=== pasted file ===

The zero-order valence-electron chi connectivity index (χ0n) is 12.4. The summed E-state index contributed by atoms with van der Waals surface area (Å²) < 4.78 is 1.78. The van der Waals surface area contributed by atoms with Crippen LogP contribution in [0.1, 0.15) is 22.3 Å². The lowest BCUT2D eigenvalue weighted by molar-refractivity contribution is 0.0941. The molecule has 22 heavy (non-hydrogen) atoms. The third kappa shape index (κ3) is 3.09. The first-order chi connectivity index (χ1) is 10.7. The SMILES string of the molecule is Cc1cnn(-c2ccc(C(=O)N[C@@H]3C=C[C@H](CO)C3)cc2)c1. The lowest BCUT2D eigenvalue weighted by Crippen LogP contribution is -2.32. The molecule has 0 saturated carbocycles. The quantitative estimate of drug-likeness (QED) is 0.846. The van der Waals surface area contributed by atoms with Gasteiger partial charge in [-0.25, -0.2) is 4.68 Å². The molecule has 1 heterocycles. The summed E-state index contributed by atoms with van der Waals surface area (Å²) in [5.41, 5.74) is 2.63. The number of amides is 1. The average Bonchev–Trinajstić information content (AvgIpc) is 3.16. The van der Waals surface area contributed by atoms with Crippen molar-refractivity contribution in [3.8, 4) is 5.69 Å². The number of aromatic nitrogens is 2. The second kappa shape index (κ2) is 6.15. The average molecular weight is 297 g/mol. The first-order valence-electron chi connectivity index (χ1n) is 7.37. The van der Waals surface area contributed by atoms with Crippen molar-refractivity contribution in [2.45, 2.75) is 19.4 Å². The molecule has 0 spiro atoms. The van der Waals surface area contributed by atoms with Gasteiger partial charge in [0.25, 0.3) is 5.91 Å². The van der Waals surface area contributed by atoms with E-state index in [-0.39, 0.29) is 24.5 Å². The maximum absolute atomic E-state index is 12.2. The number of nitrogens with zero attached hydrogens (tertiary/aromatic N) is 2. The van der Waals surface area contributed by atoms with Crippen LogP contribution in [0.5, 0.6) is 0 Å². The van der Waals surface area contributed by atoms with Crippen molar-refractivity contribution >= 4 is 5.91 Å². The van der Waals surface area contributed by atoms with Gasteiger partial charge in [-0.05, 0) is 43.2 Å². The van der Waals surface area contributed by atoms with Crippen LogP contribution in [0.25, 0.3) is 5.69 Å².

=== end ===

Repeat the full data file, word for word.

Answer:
The zero-order valence-electron chi connectivity index (χ0n) is 12.4. The summed E-state index contributed by atoms with van der Waals surface area (Å²) < 4.78 is 1.78. The van der Waals surface area contributed by atoms with Crippen LogP contribution in [0.1, 0.15) is 22.3 Å². The lowest BCUT2D eigenvalue weighted by molar-refractivity contribution is 0.0941. The molecule has 22 heavy (non-hydrogen) atoms. The third kappa shape index (κ3) is 3.09. The first-order chi connectivity index (χ1) is 10.7. The SMILES string of the molecule is Cc1cnn(-c2ccc(C(=O)N[C@@H]3C=C[C@H](CO)C3)cc2)c1. The lowest BCUT2D eigenvalue weighted by Crippen LogP contribution is -2.32. The molecule has 0 saturated carbocycles. The quantitative estimate of drug-likeness (QED) is 0.846. The van der Waals surface area contributed by atoms with Gasteiger partial charge in [-0.25, -0.2) is 4.68 Å². The molecule has 1 heterocycles. The summed E-state index contributed by atoms with van der Waals surface area (Å²) in [5.41, 5.74) is 2.63. The number of amides is 1. The average Bonchev–Trinajstić information content (AvgIpc) is 3.16. The van der Waals surface area contributed by atoms with Crippen molar-refractivity contribution in [3.8, 4) is 5.69 Å². The number of aromatic nitrogens is 2. The second kappa shape index (κ2) is 6.15. The average molecular weight is 297 g/mol. The first-order valence-electron chi connectivity index (χ1n) is 7.37. The van der Waals surface area contributed by atoms with Crippen molar-refractivity contribution in [2.45, 2.75) is 19.4 Å². The molecule has 0 spiro atoms. The van der Waals surface area contributed by atoms with Gasteiger partial charge in [0.25, 0.3) is 5.91 Å². The van der Waals surface area contributed by atoms with E-state index in [-0.39, 0.29) is 24.5 Å². The maximum absolute atomic E-state index is 12.2. The number of nitrogens with zero attached hydrogens (tertiary/aromatic N) is 2. The van der Waals surface area contributed by atoms with Crippen LogP contribution in [0.5, 0.6) is 0 Å². The van der Waals surface area contributed by atoms with Crippen molar-refractivity contribution >= 4 is 5.91 Å². The van der Waals surface area contributed by atoms with Gasteiger partial charge in [-0.05, 0) is 43.2 Å². The van der Waals surface area contributed by atoms with Crippen LogP contribution in [0.25, 0.3) is 5.69 Å².